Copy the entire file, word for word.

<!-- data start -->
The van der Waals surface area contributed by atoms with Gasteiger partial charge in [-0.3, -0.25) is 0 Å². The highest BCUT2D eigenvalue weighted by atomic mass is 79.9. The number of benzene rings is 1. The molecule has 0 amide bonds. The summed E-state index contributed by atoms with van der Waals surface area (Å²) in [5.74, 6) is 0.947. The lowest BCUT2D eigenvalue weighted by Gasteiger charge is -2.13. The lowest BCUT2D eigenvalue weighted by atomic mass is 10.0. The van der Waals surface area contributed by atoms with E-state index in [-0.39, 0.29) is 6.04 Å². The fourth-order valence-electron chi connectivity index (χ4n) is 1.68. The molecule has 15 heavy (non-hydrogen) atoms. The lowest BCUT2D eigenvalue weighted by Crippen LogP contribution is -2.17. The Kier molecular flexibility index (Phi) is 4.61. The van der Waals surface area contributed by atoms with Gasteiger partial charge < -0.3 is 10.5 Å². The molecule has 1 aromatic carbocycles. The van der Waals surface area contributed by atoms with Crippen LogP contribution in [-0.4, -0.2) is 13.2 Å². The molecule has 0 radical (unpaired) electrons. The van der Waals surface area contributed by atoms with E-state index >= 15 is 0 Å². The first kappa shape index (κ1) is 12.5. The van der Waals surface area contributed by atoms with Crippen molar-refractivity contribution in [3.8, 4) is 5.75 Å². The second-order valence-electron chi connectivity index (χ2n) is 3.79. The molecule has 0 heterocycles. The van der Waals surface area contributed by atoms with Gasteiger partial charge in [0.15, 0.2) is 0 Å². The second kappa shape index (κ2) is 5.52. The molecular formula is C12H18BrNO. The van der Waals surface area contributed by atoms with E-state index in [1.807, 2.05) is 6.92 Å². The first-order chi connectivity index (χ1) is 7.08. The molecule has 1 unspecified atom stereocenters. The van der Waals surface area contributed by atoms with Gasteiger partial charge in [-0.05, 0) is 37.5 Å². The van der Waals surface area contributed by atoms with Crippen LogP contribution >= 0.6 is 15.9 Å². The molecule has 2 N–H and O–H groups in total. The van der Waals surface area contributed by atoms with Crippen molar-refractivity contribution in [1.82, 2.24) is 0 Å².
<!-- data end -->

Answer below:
The van der Waals surface area contributed by atoms with Gasteiger partial charge in [-0.3, -0.25) is 0 Å². The highest BCUT2D eigenvalue weighted by atomic mass is 79.9. The number of benzene rings is 1. The molecule has 0 amide bonds. The summed E-state index contributed by atoms with van der Waals surface area (Å²) in [5.74, 6) is 0.947. The lowest BCUT2D eigenvalue weighted by Gasteiger charge is -2.13. The lowest BCUT2D eigenvalue weighted by atomic mass is 10.0. The van der Waals surface area contributed by atoms with E-state index in [-0.39, 0.29) is 6.04 Å². The fourth-order valence-electron chi connectivity index (χ4n) is 1.68. The molecule has 15 heavy (non-hydrogen) atoms. The lowest BCUT2D eigenvalue weighted by Crippen LogP contribution is -2.17. The Kier molecular flexibility index (Phi) is 4.61. The van der Waals surface area contributed by atoms with Gasteiger partial charge < -0.3 is 10.5 Å². The molecule has 1 aromatic carbocycles. The van der Waals surface area contributed by atoms with Crippen LogP contribution in [-0.4, -0.2) is 13.2 Å². The molecule has 0 radical (unpaired) electrons. The van der Waals surface area contributed by atoms with E-state index >= 15 is 0 Å². The first kappa shape index (κ1) is 12.5. The van der Waals surface area contributed by atoms with Crippen molar-refractivity contribution in [3.8, 4) is 5.75 Å². The second-order valence-electron chi connectivity index (χ2n) is 3.79. The molecule has 0 heterocycles. The van der Waals surface area contributed by atoms with Gasteiger partial charge in [0.15, 0.2) is 0 Å². The second kappa shape index (κ2) is 5.52. The molecular formula is C12H18BrNO. The van der Waals surface area contributed by atoms with E-state index in [1.807, 2.05) is 6.92 Å². The first-order chi connectivity index (χ1) is 7.08. The molecule has 1 unspecified atom stereocenters. The van der Waals surface area contributed by atoms with Gasteiger partial charge in [-0.05, 0) is 37.5 Å². The van der Waals surface area contributed by atoms with Crippen LogP contribution >= 0.6 is 15.9 Å². The molecule has 2 N–H and O–H groups in total. The van der Waals surface area contributed by atoms with Crippen molar-refractivity contribution in [1.82, 2.24) is 0 Å².